Two spotlights on wheels flank the rows of theater seats like guardians. A ragged line of white primer paint encroaches on the old gold filigree above the stage. A thin layer of dust coats everything: the stage, the spotlights, the squeaky velvet seats. The grime mutes even the crimson curtains in man-sized splotches.
It may sound bleak, but Westwood Committee Chairwoman Ronalee Flansburg said that she sees past the mess to the potential.
“[Some friends and I] saw that it was for sale and just knew we had to do something about it,” Flansburg said. “I mean, my little girls might want to perform someday. Where else can they do it?”
Built in 1917 to show vaudeville and silent films, the theater is not equipped for theatrical productions, even after its restoration following the Teton Dam Flood.
“The lights kept flickering during our performances,” said JC McCann, who performed in a play at the Westwood Theater last summer. “A cole nights [of the play], they went completely off. We just had to pretend like it was part of the play.”
Two spotlights light the stage, and even those strain the theater’s older electrical system.
“We have to use a construction-grade power converter because the theater runs on ‘antique wiring,’ to put it in nice terms,” said Mark Sunderland, the technician for One Truth — He Lives, a play performed at the Westwood Theater last fall.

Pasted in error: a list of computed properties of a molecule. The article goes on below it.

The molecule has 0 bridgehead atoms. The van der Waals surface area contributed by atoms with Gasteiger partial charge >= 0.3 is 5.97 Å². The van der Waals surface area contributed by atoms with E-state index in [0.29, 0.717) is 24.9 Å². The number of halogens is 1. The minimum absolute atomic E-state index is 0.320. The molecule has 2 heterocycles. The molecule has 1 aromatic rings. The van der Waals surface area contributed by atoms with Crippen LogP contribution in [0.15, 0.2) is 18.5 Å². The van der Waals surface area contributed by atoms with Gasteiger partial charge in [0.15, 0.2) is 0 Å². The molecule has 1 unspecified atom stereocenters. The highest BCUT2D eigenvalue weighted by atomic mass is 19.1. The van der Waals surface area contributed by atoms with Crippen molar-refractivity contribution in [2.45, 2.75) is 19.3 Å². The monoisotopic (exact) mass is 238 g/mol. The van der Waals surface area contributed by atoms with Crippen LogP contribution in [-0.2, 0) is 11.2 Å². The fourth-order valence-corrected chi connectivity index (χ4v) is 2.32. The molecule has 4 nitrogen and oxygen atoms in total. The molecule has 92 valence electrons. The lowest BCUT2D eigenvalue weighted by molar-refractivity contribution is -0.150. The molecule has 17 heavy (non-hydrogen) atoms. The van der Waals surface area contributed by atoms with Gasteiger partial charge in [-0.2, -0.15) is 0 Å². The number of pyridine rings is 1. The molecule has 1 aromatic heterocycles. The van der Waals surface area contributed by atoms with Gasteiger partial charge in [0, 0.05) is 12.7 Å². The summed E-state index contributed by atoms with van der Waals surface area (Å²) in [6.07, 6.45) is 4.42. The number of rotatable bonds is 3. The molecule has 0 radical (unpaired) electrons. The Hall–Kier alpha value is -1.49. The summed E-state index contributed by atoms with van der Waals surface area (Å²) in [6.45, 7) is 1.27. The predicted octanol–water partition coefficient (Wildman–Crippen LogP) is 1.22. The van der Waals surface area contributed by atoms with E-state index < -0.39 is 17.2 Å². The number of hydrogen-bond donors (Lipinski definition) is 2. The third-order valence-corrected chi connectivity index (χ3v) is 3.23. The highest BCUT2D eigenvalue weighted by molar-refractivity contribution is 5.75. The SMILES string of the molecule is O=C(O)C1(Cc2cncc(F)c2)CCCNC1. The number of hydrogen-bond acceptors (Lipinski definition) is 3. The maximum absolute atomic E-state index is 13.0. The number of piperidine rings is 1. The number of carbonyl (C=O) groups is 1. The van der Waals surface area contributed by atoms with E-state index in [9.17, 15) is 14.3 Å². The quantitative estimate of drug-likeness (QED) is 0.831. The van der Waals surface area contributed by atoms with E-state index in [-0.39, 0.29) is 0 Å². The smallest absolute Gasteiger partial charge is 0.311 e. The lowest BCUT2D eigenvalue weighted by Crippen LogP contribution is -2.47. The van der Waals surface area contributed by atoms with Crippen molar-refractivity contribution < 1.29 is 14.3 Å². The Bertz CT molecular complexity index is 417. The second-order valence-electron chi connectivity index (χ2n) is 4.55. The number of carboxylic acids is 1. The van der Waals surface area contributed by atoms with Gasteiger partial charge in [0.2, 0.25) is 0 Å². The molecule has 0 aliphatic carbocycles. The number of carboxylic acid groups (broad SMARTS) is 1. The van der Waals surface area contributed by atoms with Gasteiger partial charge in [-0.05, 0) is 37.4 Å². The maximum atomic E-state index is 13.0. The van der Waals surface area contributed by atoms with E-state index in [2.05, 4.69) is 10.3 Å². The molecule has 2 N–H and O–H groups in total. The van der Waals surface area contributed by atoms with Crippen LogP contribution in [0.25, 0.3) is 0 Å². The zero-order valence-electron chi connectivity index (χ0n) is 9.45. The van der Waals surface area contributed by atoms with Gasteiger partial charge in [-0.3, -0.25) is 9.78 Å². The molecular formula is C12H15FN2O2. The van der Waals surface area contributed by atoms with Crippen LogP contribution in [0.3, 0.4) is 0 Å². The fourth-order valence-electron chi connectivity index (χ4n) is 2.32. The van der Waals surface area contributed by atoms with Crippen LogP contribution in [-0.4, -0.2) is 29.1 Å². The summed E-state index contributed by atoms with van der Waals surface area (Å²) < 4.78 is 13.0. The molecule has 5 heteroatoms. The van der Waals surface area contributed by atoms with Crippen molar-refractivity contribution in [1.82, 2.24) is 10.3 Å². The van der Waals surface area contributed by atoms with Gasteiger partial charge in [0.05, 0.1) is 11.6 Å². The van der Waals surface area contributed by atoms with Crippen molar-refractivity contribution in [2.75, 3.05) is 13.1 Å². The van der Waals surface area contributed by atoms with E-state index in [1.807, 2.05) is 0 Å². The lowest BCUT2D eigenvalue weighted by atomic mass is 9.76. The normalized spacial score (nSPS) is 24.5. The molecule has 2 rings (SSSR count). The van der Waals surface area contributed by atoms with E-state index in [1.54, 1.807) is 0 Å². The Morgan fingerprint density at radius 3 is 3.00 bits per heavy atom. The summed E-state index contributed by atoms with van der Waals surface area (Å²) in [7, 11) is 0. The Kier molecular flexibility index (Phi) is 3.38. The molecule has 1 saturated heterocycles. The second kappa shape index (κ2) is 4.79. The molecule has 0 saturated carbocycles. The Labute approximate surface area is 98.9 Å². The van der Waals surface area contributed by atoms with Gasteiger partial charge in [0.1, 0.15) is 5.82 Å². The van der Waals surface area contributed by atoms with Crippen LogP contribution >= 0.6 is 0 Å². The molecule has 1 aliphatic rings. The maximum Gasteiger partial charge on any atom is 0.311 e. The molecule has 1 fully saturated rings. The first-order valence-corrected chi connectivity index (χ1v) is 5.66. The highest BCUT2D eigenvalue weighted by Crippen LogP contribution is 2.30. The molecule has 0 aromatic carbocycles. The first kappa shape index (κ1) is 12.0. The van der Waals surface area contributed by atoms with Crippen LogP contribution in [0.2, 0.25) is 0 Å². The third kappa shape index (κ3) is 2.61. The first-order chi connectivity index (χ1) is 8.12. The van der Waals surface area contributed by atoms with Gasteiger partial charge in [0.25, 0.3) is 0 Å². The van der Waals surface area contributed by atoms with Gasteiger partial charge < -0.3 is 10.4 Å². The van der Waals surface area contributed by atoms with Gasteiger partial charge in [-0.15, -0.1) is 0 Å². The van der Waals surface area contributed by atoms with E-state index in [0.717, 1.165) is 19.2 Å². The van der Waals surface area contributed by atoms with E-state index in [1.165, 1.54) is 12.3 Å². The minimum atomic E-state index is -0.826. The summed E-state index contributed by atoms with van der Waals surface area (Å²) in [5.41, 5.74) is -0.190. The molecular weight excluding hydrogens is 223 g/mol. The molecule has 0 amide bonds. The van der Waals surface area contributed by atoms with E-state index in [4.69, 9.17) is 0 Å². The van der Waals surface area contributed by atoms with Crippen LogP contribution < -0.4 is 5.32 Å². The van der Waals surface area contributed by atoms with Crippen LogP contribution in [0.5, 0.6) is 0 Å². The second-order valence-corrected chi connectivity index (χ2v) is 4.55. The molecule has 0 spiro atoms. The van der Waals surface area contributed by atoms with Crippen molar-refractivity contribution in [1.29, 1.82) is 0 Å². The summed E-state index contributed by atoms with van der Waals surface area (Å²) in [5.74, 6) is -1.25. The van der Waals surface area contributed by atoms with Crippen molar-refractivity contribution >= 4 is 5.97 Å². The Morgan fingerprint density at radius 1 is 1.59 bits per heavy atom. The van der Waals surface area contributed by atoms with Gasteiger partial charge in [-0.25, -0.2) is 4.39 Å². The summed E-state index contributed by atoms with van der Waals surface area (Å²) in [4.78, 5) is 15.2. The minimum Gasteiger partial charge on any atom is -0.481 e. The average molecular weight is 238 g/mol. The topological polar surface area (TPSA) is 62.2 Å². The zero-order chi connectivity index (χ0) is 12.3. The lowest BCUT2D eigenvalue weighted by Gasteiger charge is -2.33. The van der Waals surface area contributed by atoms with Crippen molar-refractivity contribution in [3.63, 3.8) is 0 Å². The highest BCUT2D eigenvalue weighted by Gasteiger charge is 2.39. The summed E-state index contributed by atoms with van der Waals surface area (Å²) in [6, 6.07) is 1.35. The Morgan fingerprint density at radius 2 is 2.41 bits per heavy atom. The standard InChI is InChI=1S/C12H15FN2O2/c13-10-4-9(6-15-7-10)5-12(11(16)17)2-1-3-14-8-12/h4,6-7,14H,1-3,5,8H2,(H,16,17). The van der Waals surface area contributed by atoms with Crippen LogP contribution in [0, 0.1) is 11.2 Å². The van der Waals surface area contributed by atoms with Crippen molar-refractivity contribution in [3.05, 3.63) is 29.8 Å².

Healing what ails the Westwood may be complicated and expensive, but Flansburg said that it will be worth it, especially with the community’s help. Flansburg and her gro of friends took the matter to the City of Rexburg, who agreed to buy the building if the newly formed Westwood Committee would raise the money for repairs.
“We were surprised how easy [raising money] was,” Flansburg said. “People were eager to help. They donated service and splies. We got grants, and people in the community
put on fundraisers.”
The Westwood renovations are scheduled for completion in fall of 2008.The Westwood Committee will rename the theater “The Romance,” hoping to sweep away the dust and restore some of the sparkle of the 1920s and ‘30s.
“A lot of people had written this place off,” said Joanna Carter, a member of the Westwood Committee, during one of the theater’s many fundraising events. “It was doomed to be a parking lot, but, as you can see tonight, it’s full of lights and people and romance once again.”